Monday | January 20, 2003
True Confessions: war protesters bug me
This is one of those rare times when I know most of my readership will disagree with me, but what's life without a little spice?
I do not attend war protests. I was asked to attend, and I declined the invitation. I also decline to encourage people to attend them on this site.
It goes without saying that I oppose a war on Iraq on both ethical and practical reasons. Click on the "War" archive, and you'll find piece after piece attacking Bush and Co's warlust. But the protests themselves? They bug the crap out of me.
Problem #1: I don't care for the event organizers themselves. Tacitus has written a great deal about some of the people behing the protests, including ANSWER -- an organization linked to the World Worker's Party (people who bring us shit like this).
Many of you are probably thinking, "well, so what? I don't agree with the WWP, but I oppose an Iraq invasion. What's the harm?" One of the virtues I value most is consistency. I have spent the last two months bashing the GOP's "Southern Strategy", noting that while not all Republicans are racist, they benefit from a strategy of appealing to base racist instincts in the South. ALL Republicans benefit from race-based policies, therefore they are all implicated (racist or not) by association.
In the case of the anti-war protests, it matters who organizes them. I attend one of ANSWER's rallies, I am also implicated in their policies by association.
But it's not even just ANSWER. It's every yahoo with a pet cause. I turned on C-SPAN's coverage for 30 seconds before listening to a speaker make a pitch for slavery reparations. Nevermind that reparations is about the dumbest cause in the country today, what the heck did it have to do with opposing war against Iraq? Jeez.
Problem #2: I don't care for many of the participants. You know, those eager to relive their 60's activism using the exact same tactics as they did in the 60s, or the younger generations trying to capture a bit of that old time religion. Call me cynical, call me an asshole, but the world is a bit more complex than "make love, not war". There is a time and place for war, and blanket outrage at the concept of war is simply naive. By contrast, WTO protesters seem to be far more educated about their cause and have far more of an edge (for lack of a better word) -- which, to me, makes them more effective. Anger is good (short of smashing storefronts, that is), and far better than this "smile and sing folk songs" crap. Or the "support my pet cause and, oh yeah, oppose war while you're at it" crap.
In all fairness, the chickenhawk supporters of a new Iraq war are no more complex -- with their video game outlook on the conflict, perched safely on their ass in front of CNN, blabbering on an on about "Democracy" in Iraq (like Bush I did in Kuwait -- which is still waiting for Democracy to arrive). And at least the anti-war folks benefit from an inherent honesty -- they don't want to die, and they don't want anyone else to die either. I wish more (any) of the chickenhawk contingent would join the armed forces and back up their words with more than empty rhetoric. After Pearl Harbor, Americans lined up at the recruiting offices ready to stand up for what they believed in. Now, war supporters are content to let others do the dying.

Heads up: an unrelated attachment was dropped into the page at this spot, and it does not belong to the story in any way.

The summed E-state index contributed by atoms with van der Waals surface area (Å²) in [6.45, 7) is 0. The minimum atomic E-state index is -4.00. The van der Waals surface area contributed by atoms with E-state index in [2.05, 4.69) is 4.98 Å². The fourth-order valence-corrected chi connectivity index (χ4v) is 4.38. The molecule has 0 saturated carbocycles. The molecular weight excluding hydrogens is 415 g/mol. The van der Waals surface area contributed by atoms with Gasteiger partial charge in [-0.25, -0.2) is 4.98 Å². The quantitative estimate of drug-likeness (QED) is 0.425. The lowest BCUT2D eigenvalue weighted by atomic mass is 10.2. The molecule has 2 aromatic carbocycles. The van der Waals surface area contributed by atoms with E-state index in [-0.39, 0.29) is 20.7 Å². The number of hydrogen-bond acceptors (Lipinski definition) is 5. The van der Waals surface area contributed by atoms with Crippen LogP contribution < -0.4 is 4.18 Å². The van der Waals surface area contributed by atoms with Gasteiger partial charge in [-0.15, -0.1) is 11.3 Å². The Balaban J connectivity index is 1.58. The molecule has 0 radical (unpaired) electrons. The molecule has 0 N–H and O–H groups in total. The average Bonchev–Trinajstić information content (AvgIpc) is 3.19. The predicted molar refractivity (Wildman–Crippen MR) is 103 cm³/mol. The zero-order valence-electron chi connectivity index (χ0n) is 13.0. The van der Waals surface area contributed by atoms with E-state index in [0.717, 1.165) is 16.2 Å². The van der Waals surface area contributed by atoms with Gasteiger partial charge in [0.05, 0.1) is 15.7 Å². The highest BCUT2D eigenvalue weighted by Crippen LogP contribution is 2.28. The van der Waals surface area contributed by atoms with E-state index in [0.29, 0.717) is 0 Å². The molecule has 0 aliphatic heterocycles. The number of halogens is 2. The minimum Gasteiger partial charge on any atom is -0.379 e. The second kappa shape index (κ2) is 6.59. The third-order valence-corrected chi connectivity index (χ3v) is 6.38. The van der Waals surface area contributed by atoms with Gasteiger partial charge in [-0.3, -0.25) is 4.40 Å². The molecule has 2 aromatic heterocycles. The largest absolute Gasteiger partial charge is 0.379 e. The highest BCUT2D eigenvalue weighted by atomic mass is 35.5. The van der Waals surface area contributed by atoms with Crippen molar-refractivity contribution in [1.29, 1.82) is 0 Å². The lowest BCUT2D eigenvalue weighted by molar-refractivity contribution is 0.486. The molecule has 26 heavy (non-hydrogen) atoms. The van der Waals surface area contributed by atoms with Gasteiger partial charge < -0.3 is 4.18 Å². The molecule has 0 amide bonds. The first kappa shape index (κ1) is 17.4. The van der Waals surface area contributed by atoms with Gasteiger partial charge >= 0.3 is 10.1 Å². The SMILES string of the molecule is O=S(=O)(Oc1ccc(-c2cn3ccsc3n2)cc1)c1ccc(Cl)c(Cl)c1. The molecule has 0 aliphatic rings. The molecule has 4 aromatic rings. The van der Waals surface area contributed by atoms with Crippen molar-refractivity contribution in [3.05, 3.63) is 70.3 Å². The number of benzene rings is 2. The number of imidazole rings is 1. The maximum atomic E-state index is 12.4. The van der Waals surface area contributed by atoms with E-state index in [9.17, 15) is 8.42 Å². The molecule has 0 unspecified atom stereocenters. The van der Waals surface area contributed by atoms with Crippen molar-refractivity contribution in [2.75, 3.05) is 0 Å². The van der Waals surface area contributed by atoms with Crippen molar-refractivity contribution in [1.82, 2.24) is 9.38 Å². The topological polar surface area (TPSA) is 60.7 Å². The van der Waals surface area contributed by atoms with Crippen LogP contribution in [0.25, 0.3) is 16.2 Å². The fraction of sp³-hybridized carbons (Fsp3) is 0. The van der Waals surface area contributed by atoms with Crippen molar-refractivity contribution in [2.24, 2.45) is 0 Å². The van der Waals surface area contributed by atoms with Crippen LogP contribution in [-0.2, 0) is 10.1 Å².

And of course there are MANY protesters who are intelligent, thoughtful and have a realistic understanding of how the world works (including many friends of mine who I am in the process of insulting). And perhaps most ironic of all, I am glad that an anti-war movement exists to lay waste to the claim that all Americans support Bush's war.
I just wish saner, more mainstream heads wrestled control of the movement. Right now it's too easy to dismiss anti-war protesters and their organizers as far-left kooks. They look the part and act the part. And I don't want to be associated with that crowd in any way.
You all now have a free pass to flame me.
Update: I know I criticized without offering an alternate solution. Quite frankly, I felt unable to offer one. Thankfully, Nathan Newman has.
And frankly, rallies are far less effective than people give them credit for. They make a nice media splash but given the work and time involved, a really poor use of resources. Think about it-- if 100,000 people (to take a conservative estimate) were down in DC this weekend, most of them taking the whole day to get there and get home, that is something like 1.2 million volunteer hours.Also, Eric Alterman tackles the issue:
But radical rhetoric denouncing America and everything it stands for — which is what I heard from the A.N.S.W.E.R.-chosen speakers in D.C. over the weekend — does more harm than good. They harden the other side’s resolve and turn away “normal” non-political people from a cause they might otherwise support.Posted January 20, 2003 06:28 PM | Comments (95)